That said, for a rigorous proof-based approach to high school math, you may enjoy "Basic Mathematics" by Lang: https://www.amazon.com/Basic-Mathematics-Serge-Lang/dp/03879...
However, if you have a weak background in math and want to get up to speed before going into calculus and beyond, I have 2 suggestions.
1) Lial's Basic College Math is adequate and will get you up to speed.
2) Serge Lang's "Basic Mathematics" is great and will cover all you need to go into a rigorous theory based college math class.
 http://www.amazon.com/s?ie=UTF8&field-keywords=lials%20basic... The editions basically the same... pick the cheapest
which she has found very helpful.
As for mathematics, the subject I teach now, I have always cherished visual representations of mathematical concepts, for example those found in W. W. Sawyer's book Vision in Elementary Mathematics
But other mathematicians who taught higher mathematics, for example Serge Lang, recommended memorizing some patterns of multiplying polynomials by oral recitation, just like reciting a poem.
The acclaimed books on Calculus by Michael Spivak
and Tom Apostol
are acclaimed in large part because they use both well-chosen diagrams and meticulously rewritten words to deepen a student's acquaintance with calculus, related elementary calculus concepts to the more advanced concepts of real analysis.
Chinese-language textbooks about elementary mathematics for advanced learners, of which I have many at home, take care to introduce multiple representations of all mathematical concepts. The brilliant book Knowing and Teaching Elementary Mathematics: Teachers' Understanding of Fundamental Mathematics in China and the United States by Liping Ma
demonstrates with cogent examples just what a "profound understanding of fundamental mathematics" means, and how few American teachers have that understanding.
Elementary school teachers having a poor grasp of mathematics and thus not helping their pupils prepare for more advanced study of mathematics continues to be an ongoing problem in the United States.
In light of recent HN threads about Khan Academy,
I wonder what Khan Academy users who also have read the submitted blog post by Cal Newport think about how well students using Khan Academy as a learning tool can follow Newport's advice to gain insight into a subject. Is Khan Academy enough, or does it need to be supplemented with something else?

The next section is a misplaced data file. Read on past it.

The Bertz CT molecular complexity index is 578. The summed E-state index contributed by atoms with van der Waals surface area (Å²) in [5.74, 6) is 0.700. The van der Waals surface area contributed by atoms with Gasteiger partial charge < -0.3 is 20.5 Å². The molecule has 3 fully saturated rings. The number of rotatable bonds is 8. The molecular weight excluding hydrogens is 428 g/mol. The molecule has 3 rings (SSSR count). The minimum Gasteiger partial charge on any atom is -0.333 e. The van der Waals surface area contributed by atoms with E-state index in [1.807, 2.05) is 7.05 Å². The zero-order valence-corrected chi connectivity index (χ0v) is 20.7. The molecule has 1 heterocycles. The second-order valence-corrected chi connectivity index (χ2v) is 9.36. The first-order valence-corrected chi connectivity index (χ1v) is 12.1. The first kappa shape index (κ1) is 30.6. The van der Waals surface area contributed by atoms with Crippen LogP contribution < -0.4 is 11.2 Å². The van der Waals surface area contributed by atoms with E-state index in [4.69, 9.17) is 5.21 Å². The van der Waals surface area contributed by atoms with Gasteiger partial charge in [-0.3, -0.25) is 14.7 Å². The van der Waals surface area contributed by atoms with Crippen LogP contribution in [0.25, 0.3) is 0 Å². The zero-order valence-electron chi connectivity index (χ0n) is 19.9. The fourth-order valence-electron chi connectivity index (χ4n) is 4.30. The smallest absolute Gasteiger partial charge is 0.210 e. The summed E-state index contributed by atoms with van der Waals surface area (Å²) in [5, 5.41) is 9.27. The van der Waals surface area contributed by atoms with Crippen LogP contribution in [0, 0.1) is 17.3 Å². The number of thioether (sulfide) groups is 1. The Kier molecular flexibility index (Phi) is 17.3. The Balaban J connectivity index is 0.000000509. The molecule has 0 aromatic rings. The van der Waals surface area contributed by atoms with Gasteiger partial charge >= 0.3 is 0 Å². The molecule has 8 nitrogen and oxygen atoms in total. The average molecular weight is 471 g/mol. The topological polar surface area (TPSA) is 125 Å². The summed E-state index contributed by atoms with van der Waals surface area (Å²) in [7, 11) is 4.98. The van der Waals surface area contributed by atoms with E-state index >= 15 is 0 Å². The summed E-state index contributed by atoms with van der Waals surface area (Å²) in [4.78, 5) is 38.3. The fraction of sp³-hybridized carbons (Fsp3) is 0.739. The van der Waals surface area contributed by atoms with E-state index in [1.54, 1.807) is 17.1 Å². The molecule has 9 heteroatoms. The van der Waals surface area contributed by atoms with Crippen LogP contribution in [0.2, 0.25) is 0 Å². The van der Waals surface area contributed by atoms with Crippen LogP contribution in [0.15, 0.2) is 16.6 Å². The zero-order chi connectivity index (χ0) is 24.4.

I'll recommend a couple of books from that thread:
I agree with the recommendation of An Introduction to Mathematical Reasoning in this thread.
Another participant has already recommended my favorite for background reading, Concepts of Modern Mathematics by Ian Stewart.
Get that right away.
Sawyer's A Mathematician's Delight is surely also good (I've read other books by Sawyer).
Read those for background as you get my favorite overviews of mathematics: Basic Mathematics by Serge Lang and Numbers and Geometry by Joseph Stillwell.
(Basic Mathematics is mostly high school level math, with a minimum of fuss and bother, and good exercises.)
(Numbers and Geometry is mostly undergraduate level math, with very good explanations and excellent exercises.)
Interpreting that as a request to name the textbooks I find useful, I'll do that here.
The Gelfand Correspondence Program series
Basic Mathematics by Serge Lang
The Art of Problem Solving expanded series
When a student has those materials well in hand, it is time to work on AMC and Olympiad style problem solving,
and also the best calculus textbooks, such as those by Spivak or Apostol.
By far the best initial reading text is
Let's Read: A Linguistic Approach
but there are many other good reading series, including
Teach Your Child to Read in Ten Minutes a Day
(I devote more time than that to reading instruction, typically, because I use multiple materials)
and quite a few others. There is more junk than good stuff among elementary reading materials, alas.
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